Our van was bought used, we did very little to it in the way of converting it (literally just a bed on top of storage space in the cargo area), and we mostly slept for free by parking in National Forests, at travel centers, and at places like Walmart.
It worked out surprisingly well, and we actually kept the van even after that National Parks trip as our main method of travel (it’s also our only vehicle, so sometimes we get funny looks loading groceries on top of a bed).
When we do need hotels, we always head straight to Hotels.com.
While the pricing among all those comparison sites is the same (they’re mostly owned by the same 2-3 companies), Hotels.com has a rewards program that basically gets you 10% off (stay 10 nights, get the next one free).
We’re also big fans of using travel credit cards, but not to get a ton of travel points. Instead of signing up for specific hotel or airline brand cards, we stick with cards that have a huge signup bonus, take it as cash, invest that money, and then pay more efficiently for travel expenses as needed.
Airline points could have never been redeemed for our van.
Start a Vacation Savings Fund
From Kristy Marshall of MoneyBliss
In our household, traveling is a priority. It is something we enjoy and we want to explore as much as possible. Each month, we set aside the same amount of money into our vacation fund.
The first money-saving tip on travel may surprise you! It does most people when I tell them. This travel tip applies to bigger trips like all-inclusive vacations, Disney, Hawaii, or many international destinations.
Find a travel agent that you trust and vet their price versus what you can get online.
From our experience, we have gotten a better deal from our travel agent and have not spent hours scouring for the best prices.
Plus we can start our vacation sooner without all of the vacation planning stress!!
For local travel within the US and quick getaways, I prefer to subscribe to a few travel deal newsletters. This is a great way to explore a new place without paying full price. And you can get some screaming deals of 30-50% off!!
Lastly, we prefer the low-cost airline to save on air travel. However, the flight times are either super early in the morning or late at night. Since our airport is a complete hassle and expensive to park, we pay for a driver to and from the airport.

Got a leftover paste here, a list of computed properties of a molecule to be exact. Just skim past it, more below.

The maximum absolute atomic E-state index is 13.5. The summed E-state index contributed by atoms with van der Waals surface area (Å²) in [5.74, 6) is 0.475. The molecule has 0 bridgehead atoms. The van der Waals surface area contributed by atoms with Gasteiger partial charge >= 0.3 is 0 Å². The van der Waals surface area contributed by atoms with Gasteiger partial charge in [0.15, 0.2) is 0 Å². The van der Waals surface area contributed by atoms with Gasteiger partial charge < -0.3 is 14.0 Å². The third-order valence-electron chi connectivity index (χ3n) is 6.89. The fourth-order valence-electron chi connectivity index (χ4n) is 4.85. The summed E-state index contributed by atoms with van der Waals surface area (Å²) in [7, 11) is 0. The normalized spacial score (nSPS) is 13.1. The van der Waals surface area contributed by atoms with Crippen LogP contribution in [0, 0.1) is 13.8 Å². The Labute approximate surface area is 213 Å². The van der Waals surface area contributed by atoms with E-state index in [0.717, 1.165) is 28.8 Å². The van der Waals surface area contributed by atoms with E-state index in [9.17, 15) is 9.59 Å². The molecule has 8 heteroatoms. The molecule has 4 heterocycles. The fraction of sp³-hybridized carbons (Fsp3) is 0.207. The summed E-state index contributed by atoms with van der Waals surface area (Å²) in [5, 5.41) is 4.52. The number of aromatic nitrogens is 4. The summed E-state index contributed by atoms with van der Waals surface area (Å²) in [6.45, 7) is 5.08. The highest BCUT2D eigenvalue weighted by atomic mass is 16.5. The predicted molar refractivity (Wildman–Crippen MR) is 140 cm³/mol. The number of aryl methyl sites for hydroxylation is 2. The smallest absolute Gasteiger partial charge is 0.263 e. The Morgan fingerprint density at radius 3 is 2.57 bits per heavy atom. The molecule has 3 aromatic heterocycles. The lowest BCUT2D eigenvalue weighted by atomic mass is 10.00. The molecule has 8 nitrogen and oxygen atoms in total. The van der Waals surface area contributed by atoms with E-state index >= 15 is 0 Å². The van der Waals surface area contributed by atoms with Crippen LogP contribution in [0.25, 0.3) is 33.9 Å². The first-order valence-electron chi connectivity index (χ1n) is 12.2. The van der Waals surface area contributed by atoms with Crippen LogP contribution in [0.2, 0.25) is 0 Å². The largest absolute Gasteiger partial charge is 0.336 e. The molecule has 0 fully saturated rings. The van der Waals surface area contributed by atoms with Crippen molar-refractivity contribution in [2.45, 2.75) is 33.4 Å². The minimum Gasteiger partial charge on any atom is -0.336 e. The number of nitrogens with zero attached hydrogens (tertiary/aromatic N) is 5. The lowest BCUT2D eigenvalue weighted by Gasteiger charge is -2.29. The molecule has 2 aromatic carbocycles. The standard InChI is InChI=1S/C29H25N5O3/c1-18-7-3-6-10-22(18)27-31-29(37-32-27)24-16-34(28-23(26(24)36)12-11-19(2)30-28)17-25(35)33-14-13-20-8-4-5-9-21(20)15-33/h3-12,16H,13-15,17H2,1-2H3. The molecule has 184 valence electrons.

At the end of the day, we pay less than getting preferred travel times and parking fees. For us, part of vacationing is enjoying the whole process.
Save money where it makes sense, with little stress in planning, and enjoy the destination with quality time as a family.
See Related: Best Ways to Earn Delta SkyMiles
Cheap Flights Might Not Mean The Best Deal
From Riley Adams of Young and the Invested
If you’re planning a holiday, it can be tempting to go for the cheapest flights and accommodation that are available.
However, this may not always end up being the best choice!
The travel industry is well aware of travelers looking for cheap deals and will often increase prices accordingly. If you want to get the most bang for your buck when traveling on a budget, then follow these tips:
- Be flexible with your travel schedule; don’t leave booking too early or too late in advance.
- Choose to visit off-peak season (January/February) or low season (April/October).
By electing to travel during an off-peak time of year, you can save yourself a significant amount of money.
In fact, my wife and I recently chose to travel to Yosemite National Park in time for the final week of off-season travel. We saved over $400 on our 3-day hotel stay due to open bookings available and low competition.
By having the ability to flex our schedule around the busier times of the year, we managed to see the natural beauty of the national park and also save a significant amount of money.